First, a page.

Soft materials and systems are light weight, highly flexible and adaptable, and inherently safer, making them better suited for building such systems as compared to their rigid counterparts. Due to these advantages, soft robotics5,6,7,8,9,10,11,12 has recently emerged as a dynamically evolving field, to create novel systems with pre-programmed and predictable capabilities out of elastomeric materials, capable of withstanding large deformations. Apart from applications in diverse fields, ranging from bioinspired and biomimetic systems6,7,8, adaptable locomotion on unstructured terrains9 and operating surgical tools10, soft robotic systems and structures are particularly well-suited for applications in biomedical rehabilitation and assistance11,12,13,14. Soft actuator based robots and devices have been studied in the recent past for biomedical rehabilitation and assistance applications including an assistive hand glove11, an artificial heart13,15 and artificial muscle packs16 that can potentially be implemented on various parts of the human body that may require assistance, such as the trunk carapace for gait assistance. Soft pneumatic actuators (SPA)11,12,16,17,18,19, fabricated using elastomeric silicones and typically composed of air corridors and chambers where input air pressure is applied, are particularly attractive for implementation in such robotic systems due to their ease and safety of operation, high power-to-weight ratio and low cost. Classical soft pneumatic actuators such as the McKibben actuators or pneumatic artificial muscles20,21 comprise of inflatable bladders wrapped inside braided mesh structures, where the motion of the actuator can be tuned by changing mesh patterns. Other soft actuator designs such as the PneuNets18 have multiple air chambers with narrow connecting passages and require multiple molding steps for fabrication. More recent actuator designs involve the actuators being fabricated in a single molding step, and reinforcement with fibers windings or stiffer shell structures to constrain any excessive inflation of the actuator body12,19. While a large majority of the currently existing actuator designs utilize positive air pressure input as the driving agent, recent developments have also demonstrated the successful implementation of soft actuators by reducing the pressure level inside elastomeric chambers to below that of atmospheric pressure (that is, to negative pressure, or partial vacuum) and achievement of compressive or buckling actuation motion profiles22,23.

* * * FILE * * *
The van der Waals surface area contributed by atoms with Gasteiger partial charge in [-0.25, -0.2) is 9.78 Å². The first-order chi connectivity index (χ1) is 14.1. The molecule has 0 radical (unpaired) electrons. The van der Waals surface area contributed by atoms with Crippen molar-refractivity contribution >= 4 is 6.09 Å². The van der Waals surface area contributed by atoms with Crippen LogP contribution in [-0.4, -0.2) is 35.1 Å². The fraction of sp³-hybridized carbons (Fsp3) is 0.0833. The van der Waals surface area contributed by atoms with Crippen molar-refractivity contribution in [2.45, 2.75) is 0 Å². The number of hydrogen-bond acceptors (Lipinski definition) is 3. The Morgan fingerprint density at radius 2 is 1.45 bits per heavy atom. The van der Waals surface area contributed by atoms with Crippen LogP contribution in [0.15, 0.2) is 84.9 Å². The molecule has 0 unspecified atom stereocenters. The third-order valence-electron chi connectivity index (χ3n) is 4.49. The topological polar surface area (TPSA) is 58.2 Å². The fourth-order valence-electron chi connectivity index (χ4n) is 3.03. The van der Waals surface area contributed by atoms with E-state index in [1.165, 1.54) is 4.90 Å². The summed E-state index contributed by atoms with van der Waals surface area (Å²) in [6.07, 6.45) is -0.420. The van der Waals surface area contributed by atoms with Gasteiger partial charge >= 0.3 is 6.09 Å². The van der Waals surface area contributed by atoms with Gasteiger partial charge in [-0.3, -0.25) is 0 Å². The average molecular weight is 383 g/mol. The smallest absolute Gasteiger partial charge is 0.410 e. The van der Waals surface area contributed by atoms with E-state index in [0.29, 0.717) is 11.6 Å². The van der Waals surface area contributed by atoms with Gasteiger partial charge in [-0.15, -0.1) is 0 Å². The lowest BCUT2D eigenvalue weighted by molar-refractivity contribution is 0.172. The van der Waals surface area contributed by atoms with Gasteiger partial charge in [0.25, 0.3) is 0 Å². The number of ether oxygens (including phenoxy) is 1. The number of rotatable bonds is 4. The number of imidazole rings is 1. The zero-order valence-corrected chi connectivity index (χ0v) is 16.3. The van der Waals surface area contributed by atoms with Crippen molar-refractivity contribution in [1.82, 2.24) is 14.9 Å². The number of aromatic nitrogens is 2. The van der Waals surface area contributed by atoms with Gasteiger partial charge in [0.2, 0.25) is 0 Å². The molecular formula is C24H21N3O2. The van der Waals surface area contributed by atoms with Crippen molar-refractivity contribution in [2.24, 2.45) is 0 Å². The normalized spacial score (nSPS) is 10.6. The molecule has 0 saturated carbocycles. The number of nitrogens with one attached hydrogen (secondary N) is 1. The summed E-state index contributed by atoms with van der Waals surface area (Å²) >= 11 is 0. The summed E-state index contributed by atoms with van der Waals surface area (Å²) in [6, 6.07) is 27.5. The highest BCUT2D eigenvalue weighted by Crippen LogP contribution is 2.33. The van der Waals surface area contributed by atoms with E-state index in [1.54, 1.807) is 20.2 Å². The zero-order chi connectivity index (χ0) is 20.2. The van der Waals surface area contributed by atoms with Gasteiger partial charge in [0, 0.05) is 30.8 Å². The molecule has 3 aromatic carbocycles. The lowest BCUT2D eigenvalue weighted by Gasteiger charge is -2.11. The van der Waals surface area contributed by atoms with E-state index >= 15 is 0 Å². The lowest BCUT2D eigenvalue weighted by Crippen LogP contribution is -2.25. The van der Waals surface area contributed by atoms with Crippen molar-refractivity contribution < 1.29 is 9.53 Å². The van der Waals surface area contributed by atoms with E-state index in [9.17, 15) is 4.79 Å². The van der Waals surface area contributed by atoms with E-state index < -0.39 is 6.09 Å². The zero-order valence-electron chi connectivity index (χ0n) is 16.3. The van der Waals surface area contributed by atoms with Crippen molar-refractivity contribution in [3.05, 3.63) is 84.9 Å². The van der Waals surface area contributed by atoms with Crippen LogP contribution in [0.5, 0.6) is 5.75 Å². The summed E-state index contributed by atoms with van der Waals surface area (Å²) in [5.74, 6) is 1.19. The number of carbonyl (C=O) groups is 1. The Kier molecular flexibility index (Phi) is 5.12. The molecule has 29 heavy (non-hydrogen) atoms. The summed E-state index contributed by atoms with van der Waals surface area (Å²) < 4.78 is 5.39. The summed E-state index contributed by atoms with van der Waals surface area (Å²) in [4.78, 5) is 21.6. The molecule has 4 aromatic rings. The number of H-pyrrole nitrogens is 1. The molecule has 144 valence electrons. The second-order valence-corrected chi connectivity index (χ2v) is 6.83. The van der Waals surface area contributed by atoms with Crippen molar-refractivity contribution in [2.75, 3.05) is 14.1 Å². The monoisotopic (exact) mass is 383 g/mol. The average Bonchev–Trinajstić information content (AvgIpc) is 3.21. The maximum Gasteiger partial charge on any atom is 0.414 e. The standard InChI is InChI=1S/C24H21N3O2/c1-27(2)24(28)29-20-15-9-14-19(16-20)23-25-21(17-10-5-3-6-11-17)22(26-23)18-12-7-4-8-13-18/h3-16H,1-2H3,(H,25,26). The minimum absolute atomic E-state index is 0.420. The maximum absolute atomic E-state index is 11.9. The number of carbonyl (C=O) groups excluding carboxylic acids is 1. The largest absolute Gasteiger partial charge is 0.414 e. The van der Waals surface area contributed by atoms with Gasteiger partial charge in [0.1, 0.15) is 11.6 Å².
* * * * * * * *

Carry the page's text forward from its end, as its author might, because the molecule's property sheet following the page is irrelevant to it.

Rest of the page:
The vacuum-driven soft pneumatic actuators (V-SPA) used to assemble the spinal column assistive device proposed and modeled in this work have an interconnected open-pore network and do not require additional molded air channels. The leading motivation for their development was to achieve simple actuation through the use of lightweight, readily available materials and minimal fabrication steps, to reduce mass and production effort. Their resulting simple composition and construction, consisting of foam encased with brushed-on silicone rubber skin, facilitates rapid development of customizable actuators for unique applications, or design iteration.

While soft materials such as foams and rubbers offer high agility and versatility, predicting the mechanical performance of the systems under consideration can be challenging due to the highly non-linear behavior of the materials used and the complex interaction between multiple materials employed. To capture more detailed information on stress-strain distributions within the actuators and model the non-linear effects observed more accurately, finite element analysis (FEA) of SPA has also been carried out in the past for several silicone-rubber based assistive soft systems for applications in hand rehabilitation11 and a prototype for a human heart13. Non-linear soft material behavior in silicone rubber based SPAs for a variety of different applications has been captured across a large range of realistic strains in24 using appropriate hyperelastic models. While silicone rubber based soft robotic systems have recently been well characterized, there is a lack of any study using FEA for SPA-based systems developed from alternate high-performance materials such as foams, targeted towards biomedical rehabilitation and biomechanical assistance. There is only a handful of examples in literature where soft robotic devices have been developed using foams15,25 and these studies have focused solely on experimental characterization, thereby lacking predictive capabilities for optimal system design.